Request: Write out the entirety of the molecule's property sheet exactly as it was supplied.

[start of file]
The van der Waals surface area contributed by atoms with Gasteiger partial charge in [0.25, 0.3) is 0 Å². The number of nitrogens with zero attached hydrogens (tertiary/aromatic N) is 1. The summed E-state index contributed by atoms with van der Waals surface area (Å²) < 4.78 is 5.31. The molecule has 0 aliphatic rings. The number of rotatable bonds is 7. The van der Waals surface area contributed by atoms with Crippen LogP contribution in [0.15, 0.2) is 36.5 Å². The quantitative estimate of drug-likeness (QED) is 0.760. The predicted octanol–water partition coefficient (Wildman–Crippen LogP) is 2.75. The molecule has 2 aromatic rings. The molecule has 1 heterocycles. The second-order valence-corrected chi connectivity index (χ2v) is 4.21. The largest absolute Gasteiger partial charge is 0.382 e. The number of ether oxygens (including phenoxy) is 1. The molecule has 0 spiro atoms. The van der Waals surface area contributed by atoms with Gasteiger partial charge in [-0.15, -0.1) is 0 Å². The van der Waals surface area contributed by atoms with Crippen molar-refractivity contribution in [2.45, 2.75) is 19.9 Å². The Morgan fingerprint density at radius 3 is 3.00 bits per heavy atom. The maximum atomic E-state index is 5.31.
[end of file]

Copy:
The van der Waals surface area contributed by atoms with Gasteiger partial charge in [0.25, 0.3) is 0 Å². The number of nitrogens with zero attached hydrogens (tertiary/aromatic N) is 1. The summed E-state index contributed by atoms with van der Waals surface area (Å²) < 4.78 is 5.31. The molecule has 0 aliphatic rings. The number of rotatable bonds is 7. The van der Waals surface area contributed by atoms with Crippen LogP contribution in [0.15, 0.2) is 36.5 Å². The quantitative estimate of drug-likeness (QED) is 0.760. The predicted octanol–water partition coefficient (Wildman–Crippen LogP) is 2.75. The molecule has 2 aromatic rings. The molecule has 1 heterocycles. The second-order valence-corrected chi connectivity index (χ2v) is 4.21. The largest absolute Gasteiger partial charge is 0.382 e. The number of ether oxygens (including phenoxy) is 1. The molecule has 0 spiro atoms. The van der Waals surface area contributed by atoms with Gasteiger partial charge in [-0.15, -0.1) is 0 Å². The van der Waals surface area contributed by atoms with Crippen molar-refractivity contribution in [2.45, 2.75) is 19.9 Å². The Morgan fingerprint density at radius 3 is 3.00 bits per heavy atom. The maximum atomic E-state index is 5.31.